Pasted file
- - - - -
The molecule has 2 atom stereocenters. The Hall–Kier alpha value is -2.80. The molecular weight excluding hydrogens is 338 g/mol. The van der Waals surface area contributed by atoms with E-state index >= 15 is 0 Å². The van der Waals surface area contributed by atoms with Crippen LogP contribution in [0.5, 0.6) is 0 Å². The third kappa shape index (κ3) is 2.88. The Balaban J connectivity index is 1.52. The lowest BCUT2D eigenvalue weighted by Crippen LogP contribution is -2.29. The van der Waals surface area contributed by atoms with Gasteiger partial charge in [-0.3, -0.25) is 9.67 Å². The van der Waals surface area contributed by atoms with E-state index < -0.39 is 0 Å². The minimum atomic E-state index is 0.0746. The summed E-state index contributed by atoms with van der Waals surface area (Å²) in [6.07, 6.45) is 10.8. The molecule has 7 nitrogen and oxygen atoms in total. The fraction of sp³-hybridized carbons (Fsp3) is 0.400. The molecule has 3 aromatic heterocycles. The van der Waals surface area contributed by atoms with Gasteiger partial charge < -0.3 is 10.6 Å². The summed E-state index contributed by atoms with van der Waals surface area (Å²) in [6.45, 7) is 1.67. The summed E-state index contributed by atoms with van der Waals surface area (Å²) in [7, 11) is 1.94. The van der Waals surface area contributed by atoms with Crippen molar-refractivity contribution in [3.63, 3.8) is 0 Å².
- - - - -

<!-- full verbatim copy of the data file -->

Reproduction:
The molecule has 2 atom stereocenters. The Hall–Kier alpha value is -2.80. The molecular weight excluding hydrogens is 338 g/mol. The van der Waals surface area contributed by atoms with E-state index >= 15 is 0 Å². The van der Waals surface area contributed by atoms with Crippen LogP contribution in [0.5, 0.6) is 0 Å². The third kappa shape index (κ3) is 2.88. The Balaban J connectivity index is 1.52. The lowest BCUT2D eigenvalue weighted by Crippen LogP contribution is -2.29. The van der Waals surface area contributed by atoms with Gasteiger partial charge in [-0.3, -0.25) is 9.67 Å². The van der Waals surface area contributed by atoms with E-state index < -0.39 is 0 Å². The minimum atomic E-state index is 0.0746. The summed E-state index contributed by atoms with van der Waals surface area (Å²) in [6.07, 6.45) is 10.8. The molecule has 7 nitrogen and oxygen atoms in total. The fraction of sp³-hybridized carbons (Fsp3) is 0.400. The molecule has 3 aromatic heterocycles. The van der Waals surface area contributed by atoms with Gasteiger partial charge < -0.3 is 10.6 Å². The summed E-state index contributed by atoms with van der Waals surface area (Å²) in [6.45, 7) is 1.67. The summed E-state index contributed by atoms with van der Waals surface area (Å²) in [7, 11) is 1.94. The van der Waals surface area contributed by atoms with Crippen molar-refractivity contribution in [3.63, 3.8) is 0 Å².